Ocean thermal energy loops now being rolled out in Principality
A press conference was held on Friday 22 October 2021 to provide an update on the roll-out of ocean thermal energy loops in the Principality’s Condamine and Larvotto districts.
The press briefing was attended by Ms Céline Caron-Dagioni, Minister of Public Works, the Environment and Urban Development, and Mr Thomas Battaglione, CEO of SMEG, representing the Monegasque group seaWergie, which holds the public service concession for installing and operating the ocean thermal energy loops.
Coming a year after the concession agreement was signed, the briefing comprised a presentation setting out project milestones, and the signature of the National Energy Transition Pact by seaWergie.
The energy consumed by buildings is responsible for 35% of Monaco’s greenhouse gas emissions. This is a significant figure in terms of the Principality’s CO2 emissions goals: the country is targeting a 55% reduction by 2030 and carbon neutrality by 2050.
With this in mind, the Government is promoting and organising the phasing out of fossil fuels used to heat the Principality’s buildings. The roll-out of two new ocean thermal energy loops, which offer an alternative to fuel oil (to be banned from 1 January 2022), is at the heart of this strategy, and the State is investing more than €60 million in the project.
Roll-out of ocean thermal energy loops making firm progress
An initial part of the Condamine loop is already in place, serving a first building, the Winch, which has been a seaWergie client since July.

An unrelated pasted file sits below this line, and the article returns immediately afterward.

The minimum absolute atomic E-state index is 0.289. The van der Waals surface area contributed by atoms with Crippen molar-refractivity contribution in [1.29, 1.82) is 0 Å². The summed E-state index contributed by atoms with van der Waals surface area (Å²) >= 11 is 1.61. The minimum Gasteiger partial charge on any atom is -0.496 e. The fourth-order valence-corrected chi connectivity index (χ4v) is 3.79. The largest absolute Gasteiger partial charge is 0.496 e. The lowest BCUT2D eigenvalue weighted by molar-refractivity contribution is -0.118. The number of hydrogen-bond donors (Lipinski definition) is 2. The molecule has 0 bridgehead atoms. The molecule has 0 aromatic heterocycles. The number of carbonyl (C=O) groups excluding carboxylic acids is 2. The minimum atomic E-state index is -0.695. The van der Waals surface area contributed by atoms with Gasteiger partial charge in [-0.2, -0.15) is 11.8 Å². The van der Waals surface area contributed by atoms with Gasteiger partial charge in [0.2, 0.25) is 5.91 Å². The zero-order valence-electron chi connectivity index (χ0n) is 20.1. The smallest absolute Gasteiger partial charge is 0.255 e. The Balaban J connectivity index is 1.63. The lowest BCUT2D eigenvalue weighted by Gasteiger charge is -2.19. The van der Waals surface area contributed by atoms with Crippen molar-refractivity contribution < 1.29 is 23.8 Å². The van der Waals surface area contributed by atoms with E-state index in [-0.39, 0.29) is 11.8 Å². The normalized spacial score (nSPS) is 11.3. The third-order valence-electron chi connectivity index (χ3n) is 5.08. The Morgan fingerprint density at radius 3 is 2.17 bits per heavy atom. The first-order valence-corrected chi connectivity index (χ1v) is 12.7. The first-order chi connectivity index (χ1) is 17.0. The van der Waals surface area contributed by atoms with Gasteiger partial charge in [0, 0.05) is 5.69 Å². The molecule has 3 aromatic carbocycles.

The next step is a significant one: the connection of the Administrative Centre, which is scheduled for 8 November.
In Larvotto, the primary infrastructure for the loop has been completed and the first sub-station, serving the shops in the new Larvotto resort area, has been operational since 1 July.
The concession holder is working with co-owned buildings and their managing agents. Priority is being given to buildings that currently use fuel oil for their heating; by connecting to the loop, they will wipe out their greenhouse gas emissions.
This forward-looking solution has already won over a number of co-owned buildings, several of which have approved connection to the ocean thermal energy loop via their general meetings, and even begun the work to make the shift. Some construction projects are also opting for this clean choice, as are public building works (including the Testimonio II project), which have integrated this element since the design stage.
It is worth noting that the goal shared by seaWergie is to have 29 buildings connected by 2024, achieving a 7% reduction in the Principality’s total greenhouse gas emissions, a saving of 6,000 tonnes of CO2 per year.
Finally, it should be emphasised that Monaco was one of the first countries to develop this type of energy, also known as “marine thermal energy”, along its coastline and that the impact on the marine ecosystem is zero.
Ocean thermal energy loops recover heat energy from the sea to supply buildings with heating and cooling. In other words, the temperature of seawater is used to provide heat and air conditioning.
seaWergie is the public service concession holder responsible for installing and operating ocean thermal energy networks in La Condamine and Larvotto. The public service contract has been granted for 30 years to this specialist company, in which the majority of shares are held by SMEG, with the remaining 49% split between the State, SOGET and MES.
At the wetransfer link below, you will find royalty-free images of the press conference on 22 October and the ocean thermal energy loop technical facilities - © Government Communication Department / Mika Alesi: